What naively started out as a “quick project” to get the hang of Docker has since morphed into something else altogether. But the journey has been well worth it as I came out the other end with a ton of useful knowledge I didn’t realize I had been missing out on. (You don’t know ‘till you know… Programer life ftw!)
I thought setting up a blog with contributer logins would be a simple way to work out how to use mutliple docker containers together - and it totally was. But as is usually the case when diving into things, there turned out to be way more moving parts that I’d anticipated: Docker, GatsbyJS, Storybook, Cockpit CMS, MongoDB… I learned a ton about networking (because Docker presupposes quite a bit of knowledge in that area,) how Gatsby and GraphQL really work together, how to template within GraphQL queries, how to programatically generate pages within a Gatsby project from an outside source, and how to hook up a CMS to a static site using, of course, Docker.
Phew, that’s quite a bit of things indeed.
And while it’s definitely a specific stack - including, last but not least, getting Storybook working with Gatsby - there are a lot of individual takeaways in there as well. So what I’ve done is created a series of posts which can be followed top to bottom as a guide to setting up a Docker development environement for a blog project, but which you can pick and choose from depending on your needs/curiosity:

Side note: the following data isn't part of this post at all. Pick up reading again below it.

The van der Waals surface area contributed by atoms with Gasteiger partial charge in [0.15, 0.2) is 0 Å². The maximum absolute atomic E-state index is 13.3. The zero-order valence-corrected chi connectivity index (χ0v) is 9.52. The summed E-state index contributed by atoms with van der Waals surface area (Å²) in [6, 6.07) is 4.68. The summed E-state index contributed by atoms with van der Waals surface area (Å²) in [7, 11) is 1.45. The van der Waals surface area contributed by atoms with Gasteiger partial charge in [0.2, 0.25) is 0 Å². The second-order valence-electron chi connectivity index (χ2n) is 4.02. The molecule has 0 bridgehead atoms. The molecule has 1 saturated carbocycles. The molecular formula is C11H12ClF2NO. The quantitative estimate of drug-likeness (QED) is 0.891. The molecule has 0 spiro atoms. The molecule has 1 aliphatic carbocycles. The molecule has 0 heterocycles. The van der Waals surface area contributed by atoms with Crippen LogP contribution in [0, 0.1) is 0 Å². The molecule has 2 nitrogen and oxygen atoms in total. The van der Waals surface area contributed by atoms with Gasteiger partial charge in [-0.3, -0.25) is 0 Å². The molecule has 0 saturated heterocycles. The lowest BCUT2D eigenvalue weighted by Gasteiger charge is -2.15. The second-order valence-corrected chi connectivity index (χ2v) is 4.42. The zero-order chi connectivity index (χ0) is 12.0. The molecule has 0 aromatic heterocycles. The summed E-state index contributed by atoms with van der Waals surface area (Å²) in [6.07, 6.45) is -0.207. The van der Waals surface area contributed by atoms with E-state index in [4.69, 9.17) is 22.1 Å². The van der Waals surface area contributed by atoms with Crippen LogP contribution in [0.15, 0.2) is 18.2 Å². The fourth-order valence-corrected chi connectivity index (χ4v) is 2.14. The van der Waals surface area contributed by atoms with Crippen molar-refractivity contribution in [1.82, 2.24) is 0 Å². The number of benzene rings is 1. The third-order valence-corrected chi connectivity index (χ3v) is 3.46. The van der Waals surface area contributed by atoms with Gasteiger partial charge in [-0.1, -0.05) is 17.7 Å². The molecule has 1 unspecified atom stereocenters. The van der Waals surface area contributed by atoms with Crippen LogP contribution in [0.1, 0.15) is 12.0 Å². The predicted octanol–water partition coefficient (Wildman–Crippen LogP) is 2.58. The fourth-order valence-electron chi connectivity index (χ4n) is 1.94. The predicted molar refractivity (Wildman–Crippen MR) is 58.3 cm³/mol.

Part One: Setting up your first Docker container (with Gatsby) [here]
Part Two: Coordinating multiple Docker containers (Gatsby + CockpitCMS) [here]
Part Three: Programatically generating pages in Gatsby using GraphQL [here]
Part Four: Using GraphQL Fragments to query outside of Gatsby’s Layout & Pages section [here]
I created this series as I was learning how to use pretty much every technology included in these posts. Which implies that my understanding might not be 100% accurate accross the board, I run the risk of having missed some best practices along the way. There are most certainly ways to refactor and simplify my code too… which I’m totally open to! If you have advice and want give it, find me on twitter. In the meantime, you now have everythign you need to create an albeit ugly (but working) skeleton of a site, ripe for the personalizing. So go wild and make something great!
I may at some point append this series with
Part Five:Cockpit Webhooks & Gatsby - automating sight rebuild for newly created pages
Part Six:Docker (pt.3) - going from development to production.
Depends how fast I get there myself. Stay tuned! ✌️